Work, Leisure, and the Good Life
Yale University | June 3—June 8, 2018
Jacob Howland, University of Tulsa | James Murphy, Dartmouth College
A seminar about the meaning and value of work and leisure in human life, with readings drawn from classic and contemporary sources, including Aristotle and Aquinas, Adam Smith and Karl Marx, Max Weber and Joseph Pieper.
This seminar is for advanced undergraduates and pre-dissertation graduate students.
Applications Due March 18
A week-long seminar for approximately sixteen students, jointly led by two expert faculty. The seminar meets for three 90-minute sessions each day. Participants also share meals and the opportunity to take part in a range of extra-curricular activities.
The seminar is designed with advanced undergraduates (i.e. rising juniors and seniors) and pre-dissertation graduate students in mind, but others are welcome to apply. Students from outside of the United States are welcome to apply.
How to Apply
- Complete application form.
- Submit a sample of your academic work to email@example.com.
To guarantee consideration, all application materials must be received by March 18.
Thanks to the generosity of our donors, we are able to offer our summer seminars to students at a small fraction of their true cost. A non-refundable registration fee of $200 covers tuition, lodging, food, and all reading materials for the seminar.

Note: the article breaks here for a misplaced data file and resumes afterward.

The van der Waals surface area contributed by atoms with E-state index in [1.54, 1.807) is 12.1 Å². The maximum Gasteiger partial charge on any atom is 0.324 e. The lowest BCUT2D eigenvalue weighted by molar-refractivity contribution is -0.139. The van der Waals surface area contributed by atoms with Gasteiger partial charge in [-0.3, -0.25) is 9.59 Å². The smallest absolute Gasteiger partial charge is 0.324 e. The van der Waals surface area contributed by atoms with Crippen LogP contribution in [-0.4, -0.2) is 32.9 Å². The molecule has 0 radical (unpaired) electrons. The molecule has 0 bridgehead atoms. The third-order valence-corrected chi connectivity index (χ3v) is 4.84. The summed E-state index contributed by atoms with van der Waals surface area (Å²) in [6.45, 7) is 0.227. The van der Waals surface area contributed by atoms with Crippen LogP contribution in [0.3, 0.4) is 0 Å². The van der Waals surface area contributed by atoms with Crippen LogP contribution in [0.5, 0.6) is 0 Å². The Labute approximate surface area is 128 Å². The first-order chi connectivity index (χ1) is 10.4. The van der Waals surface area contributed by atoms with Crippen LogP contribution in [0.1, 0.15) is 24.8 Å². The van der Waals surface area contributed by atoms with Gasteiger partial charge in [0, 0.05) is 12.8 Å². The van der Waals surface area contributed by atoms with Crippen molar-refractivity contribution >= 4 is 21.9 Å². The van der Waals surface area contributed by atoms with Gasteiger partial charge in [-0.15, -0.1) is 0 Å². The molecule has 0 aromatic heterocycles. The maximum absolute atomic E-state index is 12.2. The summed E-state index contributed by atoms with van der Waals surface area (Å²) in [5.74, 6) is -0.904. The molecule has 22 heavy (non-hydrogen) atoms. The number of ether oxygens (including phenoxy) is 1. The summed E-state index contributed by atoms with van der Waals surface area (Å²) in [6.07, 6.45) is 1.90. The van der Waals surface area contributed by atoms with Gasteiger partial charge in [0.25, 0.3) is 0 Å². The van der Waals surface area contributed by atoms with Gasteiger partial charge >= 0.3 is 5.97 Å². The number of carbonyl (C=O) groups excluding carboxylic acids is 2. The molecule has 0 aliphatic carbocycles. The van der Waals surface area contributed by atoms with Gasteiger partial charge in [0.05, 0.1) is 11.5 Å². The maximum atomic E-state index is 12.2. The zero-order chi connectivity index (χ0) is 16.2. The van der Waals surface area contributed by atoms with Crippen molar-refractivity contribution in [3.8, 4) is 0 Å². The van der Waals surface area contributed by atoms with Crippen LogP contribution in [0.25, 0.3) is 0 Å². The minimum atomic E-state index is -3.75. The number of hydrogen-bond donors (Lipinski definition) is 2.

A limited number of registration fee waivers and travel stipends are available for students who would not otherwise be able to participate.
Participants will be provided with accommodation in one of Yale's undergraduate colleges. Accommodation is available from the night of Sunday June 3 through to the night of Friday June 8.
Jacob Howland is McFarlin Professor of Philosophy at the University of Tulsa. His research focuses on ancient Greek philosophy, history, epic, and tragedy; the Hebrew Bible and the Talmud; Kierkegaard; and literary and philosophical responses to the Holocaust. He is the author of numerous scholarly articles and five books, including Kierkegaard and Socrates: A Study in Philosophy and Faith (2006) and, most recently, Glaucon’s Fate: History, Myth, and Character in Plato’s Republic, which will be published in 2018.
James Murphy is Professor of Government at Dartmouth College. His research interests include: Aristotle, jurisprudence, semiotics, political economy, philosophy of education, and political theology. He is the author of several books, including The Moral Economy of Labor: Aristotelian Themes in Economic Theory (1993) and The Philosophy of Customary Law (2014).